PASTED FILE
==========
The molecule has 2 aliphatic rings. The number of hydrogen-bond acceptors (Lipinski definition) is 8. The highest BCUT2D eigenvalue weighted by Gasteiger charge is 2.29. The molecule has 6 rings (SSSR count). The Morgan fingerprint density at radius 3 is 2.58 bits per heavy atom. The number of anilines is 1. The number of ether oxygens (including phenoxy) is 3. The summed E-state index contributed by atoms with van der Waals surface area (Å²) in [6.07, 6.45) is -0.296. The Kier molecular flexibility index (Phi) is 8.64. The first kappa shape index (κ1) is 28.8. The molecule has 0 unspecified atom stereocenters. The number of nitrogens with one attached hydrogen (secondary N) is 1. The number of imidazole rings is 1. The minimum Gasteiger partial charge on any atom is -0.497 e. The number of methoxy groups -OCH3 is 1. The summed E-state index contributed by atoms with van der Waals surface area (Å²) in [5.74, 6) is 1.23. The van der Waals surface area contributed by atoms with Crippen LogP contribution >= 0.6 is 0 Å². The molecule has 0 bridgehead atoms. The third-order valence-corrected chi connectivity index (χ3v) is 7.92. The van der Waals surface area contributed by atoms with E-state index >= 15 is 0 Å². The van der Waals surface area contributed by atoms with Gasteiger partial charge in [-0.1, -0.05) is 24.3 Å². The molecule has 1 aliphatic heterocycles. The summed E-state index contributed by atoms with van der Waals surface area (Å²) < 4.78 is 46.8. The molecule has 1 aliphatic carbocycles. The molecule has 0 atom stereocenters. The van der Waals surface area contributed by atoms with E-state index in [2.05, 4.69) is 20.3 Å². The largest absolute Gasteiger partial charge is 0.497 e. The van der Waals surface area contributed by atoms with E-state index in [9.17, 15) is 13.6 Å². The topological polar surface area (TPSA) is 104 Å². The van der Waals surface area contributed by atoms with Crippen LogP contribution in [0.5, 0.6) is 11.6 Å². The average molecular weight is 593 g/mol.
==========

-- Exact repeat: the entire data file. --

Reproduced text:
The molecule has 2 aliphatic rings. The number of hydrogen-bond acceptors (Lipinski definition) is 8. The highest BCUT2D eigenvalue weighted by Gasteiger charge is 2.29. The molecule has 6 rings (SSSR count). The Morgan fingerprint density at radius 3 is 2.58 bits per heavy atom. The number of anilines is 1. The number of ether oxygens (including phenoxy) is 3. The summed E-state index contributed by atoms with van der Waals surface area (Å²) in [6.07, 6.45) is -0.296. The Kier molecular flexibility index (Phi) is 8.64. The first kappa shape index (κ1) is 28.8. The molecule has 0 unspecified atom stereocenters. The number of nitrogens with one attached hydrogen (secondary N) is 1. The number of imidazole rings is 1. The minimum Gasteiger partial charge on any atom is -0.497 e. The number of methoxy groups -OCH3 is 1. The summed E-state index contributed by atoms with van der Waals surface area (Å²) in [5.74, 6) is 1.23. The van der Waals surface area contributed by atoms with Crippen LogP contribution >= 0.6 is 0 Å². The molecule has 0 bridgehead atoms. The third-order valence-corrected chi connectivity index (χ3v) is 7.92. The van der Waals surface area contributed by atoms with E-state index >= 15 is 0 Å². The van der Waals surface area contributed by atoms with Gasteiger partial charge in [-0.1, -0.05) is 24.3 Å². The molecule has 1 aliphatic heterocycles. The summed E-state index contributed by atoms with van der Waals surface area (Å²) < 4.78 is 46.8. The molecule has 1 aliphatic carbocycles. The molecule has 0 atom stereocenters. The van der Waals surface area contributed by atoms with E-state index in [2.05, 4.69) is 20.3 Å². The largest absolute Gasteiger partial charge is 0.497 e. The van der Waals surface area contributed by atoms with E-state index in [9.17, 15) is 13.6 Å². The topological polar surface area (TPSA) is 104 Å². The van der Waals surface area contributed by atoms with Crippen LogP contribution in [0.5, 0.6) is 11.6 Å². The average molecular weight is 593 g/mol.